Have You Been Stuck On Hold With the IRS For Hours This January?

Sara F Gonzalez

We look into the customer service and staffing issues at the IRS

Highlights of the article:

  • Are you in for a long tax season?
  • Avoiding delays in processing
  • IRS processing time
  • Don't procrastinate
  • IRS customer service issues
  • Your tax return status 
  • When will my federal tax refund arrive?

The IRS and taxpayers may face another difficult tax season this year. Despite the fact that this year's filing season begins on January 24, 2022 (i.e., the first day the IRS accepts and begins processing 2021 returns), the IRS still has a backlog of prior-year returns to process and is beset by staff shortages as a result of the pandemic and reduced funding in recent years. Even though the majority of 2020 forms were filed electronically, many of them required manual examination, causing considerable delays in refunds from the IRS. This was the situation for millions of 2020 returns submitted by taxpayers who got unemployment benefits and filed, before Congress implemented a statute exempting up to $10,200 of jobless income per filer retroactively (that provision has not been extended to 2021). Many returns required human assessment since the Recovery Rebate Credit had to be matched with the Economic Impact Payments #1 and #2.

Taxpayers who received Advance Child Tax Credit (ACTC) payments and/or Economic Impact Payment #3 (all of which must be reconciled on the 2021 return) are likely to face similar problems. As a result, it's critical to include the precise amounts received while reconciling to avoid return processing delays. In January, the IRS began sending taxpayers Letters 6419 (for the ACTC) and 6475 (for EIP #3), which provide the information needed to complete the reconciliation computations. Make sure your tax return preparer receives these letters. Processing delays, refund delays, and IRS notices can all be avoided by filing an accurate tax return.


But there is some good news!...

Despite reduced personnel and the ongoing epidemic, the IRS anticipates processing electronically filed returns and paying refunds (that will be directly deposited in the taxpayer's bank account) within 21 days after receipt of the return this tax season. While this time frame cannot be guaranteed, the sooner you file, the more likely you are to get your refund within that time range. If the IRS's systems discover a possible inaccuracy, missing information, or suspicions of identity theft or fraud, the IRS may need to communicate with the taxpayer, which will necessitate particular attention from an IRS employee. In that situation, the IRS may take longer than the standard 21 days to process any relevant refund. The IRS may correct a return without notifying the taxpayer, and the IRS will subsequently send the taxpayer an explanation.

The IRS is barred by law from releasing a refund from a return where the Earned Income Tax Credit or Additional Child Tax Credit is claimed until mid-February, to prevent fraudulent returns from being filed. This does not, however, prevent taxpayers from filing their forms earlier. Taxpayers will not have to wait for their 2020 returns to be fully completed before filing their 2021 tax returns; instead, they will be able to file whenever they are ready. So, if the IRS hasn't processed your 2020 return yet, don't let that stop you from preparing and filing your 2021 return.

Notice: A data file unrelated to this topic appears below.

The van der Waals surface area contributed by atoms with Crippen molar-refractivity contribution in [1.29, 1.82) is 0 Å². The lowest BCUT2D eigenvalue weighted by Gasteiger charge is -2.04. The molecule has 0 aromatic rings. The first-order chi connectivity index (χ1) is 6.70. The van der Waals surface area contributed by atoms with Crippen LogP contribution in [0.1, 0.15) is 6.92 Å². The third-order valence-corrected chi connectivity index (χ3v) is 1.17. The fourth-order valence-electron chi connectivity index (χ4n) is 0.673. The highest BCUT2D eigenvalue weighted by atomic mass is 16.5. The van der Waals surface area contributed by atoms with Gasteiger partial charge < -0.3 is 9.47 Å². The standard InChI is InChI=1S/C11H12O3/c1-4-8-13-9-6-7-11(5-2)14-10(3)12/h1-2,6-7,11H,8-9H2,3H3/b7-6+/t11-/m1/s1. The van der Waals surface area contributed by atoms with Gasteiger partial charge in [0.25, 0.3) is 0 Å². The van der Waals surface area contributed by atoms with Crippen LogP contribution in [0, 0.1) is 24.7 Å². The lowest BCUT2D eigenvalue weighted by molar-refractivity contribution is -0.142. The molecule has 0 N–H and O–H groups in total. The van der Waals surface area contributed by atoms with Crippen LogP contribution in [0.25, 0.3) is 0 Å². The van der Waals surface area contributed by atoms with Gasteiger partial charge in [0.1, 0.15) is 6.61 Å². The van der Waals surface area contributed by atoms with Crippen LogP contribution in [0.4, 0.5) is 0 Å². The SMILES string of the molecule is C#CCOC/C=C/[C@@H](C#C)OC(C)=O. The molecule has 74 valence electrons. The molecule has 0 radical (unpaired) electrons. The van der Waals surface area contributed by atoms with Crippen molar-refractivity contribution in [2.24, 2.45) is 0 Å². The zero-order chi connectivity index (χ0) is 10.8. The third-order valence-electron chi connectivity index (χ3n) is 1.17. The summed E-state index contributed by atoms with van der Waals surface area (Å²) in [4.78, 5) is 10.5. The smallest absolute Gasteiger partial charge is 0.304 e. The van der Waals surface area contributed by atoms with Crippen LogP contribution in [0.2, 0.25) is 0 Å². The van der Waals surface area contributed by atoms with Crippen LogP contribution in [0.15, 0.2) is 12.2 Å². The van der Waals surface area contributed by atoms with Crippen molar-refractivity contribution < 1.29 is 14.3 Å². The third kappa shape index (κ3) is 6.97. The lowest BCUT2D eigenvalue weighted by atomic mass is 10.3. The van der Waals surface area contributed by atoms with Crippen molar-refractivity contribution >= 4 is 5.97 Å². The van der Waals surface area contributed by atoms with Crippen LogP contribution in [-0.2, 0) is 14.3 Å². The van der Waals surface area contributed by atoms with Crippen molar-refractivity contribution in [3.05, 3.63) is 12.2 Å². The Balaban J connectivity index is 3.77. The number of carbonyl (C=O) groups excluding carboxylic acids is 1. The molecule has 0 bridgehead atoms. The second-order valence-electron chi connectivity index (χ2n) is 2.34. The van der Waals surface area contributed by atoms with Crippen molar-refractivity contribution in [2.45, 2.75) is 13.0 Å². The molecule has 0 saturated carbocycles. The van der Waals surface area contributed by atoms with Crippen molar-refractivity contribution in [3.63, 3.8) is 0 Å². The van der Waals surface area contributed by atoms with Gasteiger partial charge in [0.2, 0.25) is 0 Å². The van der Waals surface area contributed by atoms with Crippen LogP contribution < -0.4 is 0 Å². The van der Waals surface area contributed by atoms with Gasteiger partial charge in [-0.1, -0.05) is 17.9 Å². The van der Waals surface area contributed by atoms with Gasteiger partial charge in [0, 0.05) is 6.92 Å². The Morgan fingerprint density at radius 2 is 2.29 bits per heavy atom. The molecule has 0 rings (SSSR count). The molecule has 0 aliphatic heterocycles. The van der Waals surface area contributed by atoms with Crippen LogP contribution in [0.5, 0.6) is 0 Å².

Even if the IRS is a little over-capacity this season, the best advice is still to file your return as soon as possible.

Customer Service shortages at the IRS...

Aside from return processing issues, the IRS has faced customer service issues, including a shortage of IRS personnel to answer the phone in response to taxpayer concerns. Because of Covid-19-related tax changes and staffing issues, the IRS phone system received more than 145 million calls from January 1 to May 17, more than four times the number of calls in a typical year. Unfortunately, the IRS was only able to answer around 10% of those calls, and those who were fortunate enough to have their calls answered experienced unusually long wait periods before speaking with an IRS representative. Eeek! Glad I’m not in that office right now…

The IRS encourages individuals to search for solutions to their tax issues on the IRS.gov website rather than calling the Service, but this isn't always an effective substitute for speaking with a knowledgeable professional. Those who have their returns prepared by a tax expert have the advantage of being able to contact their tax professional with tax questions rather than trying to contact or deal with the IRS.

If you are currently a client with us, and you have questions, please click here to get tax advice from us! We can help you if you have been attempting to prepare your own tax return and need professional assistance. Don’t get stuck on hold to the IRS any longer! We’ve got the answers you need.

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